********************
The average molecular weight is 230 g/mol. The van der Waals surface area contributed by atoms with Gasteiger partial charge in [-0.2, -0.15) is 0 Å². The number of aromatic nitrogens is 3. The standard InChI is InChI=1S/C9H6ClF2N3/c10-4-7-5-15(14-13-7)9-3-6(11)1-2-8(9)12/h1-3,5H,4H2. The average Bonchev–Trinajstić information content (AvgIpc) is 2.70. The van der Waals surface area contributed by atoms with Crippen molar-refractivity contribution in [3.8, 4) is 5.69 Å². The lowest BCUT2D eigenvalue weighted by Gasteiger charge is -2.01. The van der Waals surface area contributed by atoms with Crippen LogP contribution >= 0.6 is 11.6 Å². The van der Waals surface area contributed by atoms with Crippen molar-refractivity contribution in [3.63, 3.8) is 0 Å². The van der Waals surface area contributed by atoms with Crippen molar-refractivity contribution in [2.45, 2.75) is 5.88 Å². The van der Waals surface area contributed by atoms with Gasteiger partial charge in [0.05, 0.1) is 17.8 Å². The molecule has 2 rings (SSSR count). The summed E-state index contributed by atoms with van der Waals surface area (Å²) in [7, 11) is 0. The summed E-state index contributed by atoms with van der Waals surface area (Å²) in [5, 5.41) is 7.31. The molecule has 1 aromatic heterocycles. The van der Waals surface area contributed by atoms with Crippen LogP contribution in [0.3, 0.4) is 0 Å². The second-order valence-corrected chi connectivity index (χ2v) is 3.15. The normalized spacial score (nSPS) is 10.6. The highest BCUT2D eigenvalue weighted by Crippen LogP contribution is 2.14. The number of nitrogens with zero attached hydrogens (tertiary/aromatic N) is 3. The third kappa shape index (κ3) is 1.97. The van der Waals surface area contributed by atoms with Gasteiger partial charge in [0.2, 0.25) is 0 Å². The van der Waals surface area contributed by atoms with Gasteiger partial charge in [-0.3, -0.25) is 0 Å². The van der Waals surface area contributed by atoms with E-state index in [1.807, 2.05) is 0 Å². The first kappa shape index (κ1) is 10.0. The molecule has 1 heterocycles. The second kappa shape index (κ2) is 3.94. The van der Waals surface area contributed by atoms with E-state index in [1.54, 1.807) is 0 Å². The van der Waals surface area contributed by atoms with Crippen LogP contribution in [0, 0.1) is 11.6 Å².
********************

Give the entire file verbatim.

The average molecular weight is 230 g/mol. The van der Waals surface area contributed by atoms with Gasteiger partial charge in [-0.2, -0.15) is 0 Å². The number of aromatic nitrogens is 3. The standard InChI is InChI=1S/C9H6ClF2N3/c10-4-7-5-15(14-13-7)9-3-6(11)1-2-8(9)12/h1-3,5H,4H2. The average Bonchev–Trinajstić information content (AvgIpc) is 2.70. The van der Waals surface area contributed by atoms with Crippen molar-refractivity contribution in [3.8, 4) is 5.69 Å². The lowest BCUT2D eigenvalue weighted by Gasteiger charge is -2.01. The van der Waals surface area contributed by atoms with Crippen LogP contribution >= 0.6 is 11.6 Å². The van der Waals surface area contributed by atoms with Crippen molar-refractivity contribution in [3.63, 3.8) is 0 Å². The van der Waals surface area contributed by atoms with Crippen molar-refractivity contribution in [2.45, 2.75) is 5.88 Å². The van der Waals surface area contributed by atoms with Gasteiger partial charge in [0.05, 0.1) is 17.8 Å². The molecule has 2 rings (SSSR count). The summed E-state index contributed by atoms with van der Waals surface area (Å²) in [7, 11) is 0. The summed E-state index contributed by atoms with van der Waals surface area (Å²) in [5, 5.41) is 7.31. The molecule has 1 aromatic heterocycles. The van der Waals surface area contributed by atoms with Crippen LogP contribution in [0.3, 0.4) is 0 Å². The second-order valence-corrected chi connectivity index (χ2v) is 3.15. The normalized spacial score (nSPS) is 10.6. The highest BCUT2D eigenvalue weighted by Crippen LogP contribution is 2.14. The number of nitrogens with zero attached hydrogens (tertiary/aromatic N) is 3. The third kappa shape index (κ3) is 1.97. The van der Waals surface area contributed by atoms with Gasteiger partial charge in [0.2, 0.25) is 0 Å². The van der Waals surface area contributed by atoms with Gasteiger partial charge in [-0.3, -0.25) is 0 Å². The van der Waals surface area contributed by atoms with E-state index in [1.807, 2.05) is 0 Å². The first kappa shape index (κ1) is 10.0. The molecule has 1 heterocycles. The second kappa shape index (κ2) is 3.94. The van der Waals surface area contributed by atoms with E-state index in [1.54, 1.807) is 0 Å². The van der Waals surface area contributed by atoms with Crippen LogP contribution in [0, 0.1) is 11.6 Å².